The Modern Families Index, which was published by Working Families and Bright Horizons in January 2015, shows that young fathers are becoming increasingly involved in caring for their children.
More than half (52%) of fathers said they were dropping their children off at school every day, and 55% thought that parenting should be shared more equally.
But being more involved in family life is proving difficult at work, where workplace culture is out of sync with fathers’ aspirations for family life.
The pledge by Labour leader Ed Miliband that all four weeks of paternity leave would be paid at £260 per week – the equivalent of working a 40-hour week on the minimum wage, and almost double the current, shockingly low rate of £138.18 per week – could be even more significant for all parents and employers.
Because, if the Labour party now considers it necessary to pay fathers at least £260 per week to get them to take their full entitlement to paternity leave, as it surely is, then the same thinking undoubtedly applies to shared parental leave and maternity leave.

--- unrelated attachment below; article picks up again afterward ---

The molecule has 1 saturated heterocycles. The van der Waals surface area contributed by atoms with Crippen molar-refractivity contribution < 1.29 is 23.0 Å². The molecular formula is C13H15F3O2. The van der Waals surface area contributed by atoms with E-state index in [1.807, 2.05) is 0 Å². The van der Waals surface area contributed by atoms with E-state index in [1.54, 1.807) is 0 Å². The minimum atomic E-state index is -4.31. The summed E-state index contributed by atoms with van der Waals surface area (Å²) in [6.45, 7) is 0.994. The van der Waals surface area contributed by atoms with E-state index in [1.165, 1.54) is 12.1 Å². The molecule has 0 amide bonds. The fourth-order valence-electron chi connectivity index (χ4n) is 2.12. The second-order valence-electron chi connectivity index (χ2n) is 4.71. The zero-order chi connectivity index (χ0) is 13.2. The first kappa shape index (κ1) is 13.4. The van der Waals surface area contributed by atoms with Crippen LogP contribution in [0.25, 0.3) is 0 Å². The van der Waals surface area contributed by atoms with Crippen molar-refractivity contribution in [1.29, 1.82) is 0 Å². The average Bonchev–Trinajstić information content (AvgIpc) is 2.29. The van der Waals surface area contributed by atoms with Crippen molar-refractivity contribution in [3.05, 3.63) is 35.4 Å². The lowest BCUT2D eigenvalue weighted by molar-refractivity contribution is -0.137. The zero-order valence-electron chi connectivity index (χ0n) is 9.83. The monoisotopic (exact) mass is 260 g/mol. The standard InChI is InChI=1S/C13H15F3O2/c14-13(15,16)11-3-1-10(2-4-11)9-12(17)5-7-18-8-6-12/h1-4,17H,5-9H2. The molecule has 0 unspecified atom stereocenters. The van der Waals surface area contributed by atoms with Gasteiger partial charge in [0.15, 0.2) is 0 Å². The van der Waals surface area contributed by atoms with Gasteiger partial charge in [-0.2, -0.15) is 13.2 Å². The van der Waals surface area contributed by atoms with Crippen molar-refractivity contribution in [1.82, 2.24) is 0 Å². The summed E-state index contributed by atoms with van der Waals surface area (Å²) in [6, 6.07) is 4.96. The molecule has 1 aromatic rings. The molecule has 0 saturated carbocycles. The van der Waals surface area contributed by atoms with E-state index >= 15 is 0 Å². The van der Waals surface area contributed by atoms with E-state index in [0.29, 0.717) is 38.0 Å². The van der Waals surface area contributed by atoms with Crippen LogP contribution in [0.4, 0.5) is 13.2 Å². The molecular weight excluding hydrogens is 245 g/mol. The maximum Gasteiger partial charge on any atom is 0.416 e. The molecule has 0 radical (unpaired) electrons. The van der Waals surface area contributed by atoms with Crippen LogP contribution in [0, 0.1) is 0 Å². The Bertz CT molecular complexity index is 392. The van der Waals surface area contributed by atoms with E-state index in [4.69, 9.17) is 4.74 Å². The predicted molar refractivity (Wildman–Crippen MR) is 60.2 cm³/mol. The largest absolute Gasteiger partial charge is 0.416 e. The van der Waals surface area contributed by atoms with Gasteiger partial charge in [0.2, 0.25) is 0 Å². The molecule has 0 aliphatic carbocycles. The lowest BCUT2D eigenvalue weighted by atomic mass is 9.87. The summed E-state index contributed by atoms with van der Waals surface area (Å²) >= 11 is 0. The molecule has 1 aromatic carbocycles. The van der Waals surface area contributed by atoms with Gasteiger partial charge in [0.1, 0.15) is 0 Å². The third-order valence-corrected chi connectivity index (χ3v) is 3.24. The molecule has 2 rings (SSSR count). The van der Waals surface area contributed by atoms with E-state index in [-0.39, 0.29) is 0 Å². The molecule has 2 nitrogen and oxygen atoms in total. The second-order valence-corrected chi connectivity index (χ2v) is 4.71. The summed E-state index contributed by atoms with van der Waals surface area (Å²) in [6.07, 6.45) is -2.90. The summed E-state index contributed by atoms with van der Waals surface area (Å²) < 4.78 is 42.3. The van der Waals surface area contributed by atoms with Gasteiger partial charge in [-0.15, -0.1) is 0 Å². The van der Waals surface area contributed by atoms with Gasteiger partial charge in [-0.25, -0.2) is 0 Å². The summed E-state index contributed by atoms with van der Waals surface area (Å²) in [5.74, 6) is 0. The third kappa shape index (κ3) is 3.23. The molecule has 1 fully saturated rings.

More and more young fathers want to be hands-on at home, and are resentful when work seems to provide less support to them than to mothers.
Increasing paternity leave from two weeks to four weeks, and doubling the rate of statutory paternity pay, will be welcomed by many families and should be by business leaders too.
At Working Families, we view increasing paternity leave as an opportunity to re-engage with a core group of employees, to help them to give their best at work by recognising that they also want to give their best at home.
Julie McCarthy is head of policy, research and communications at Working Families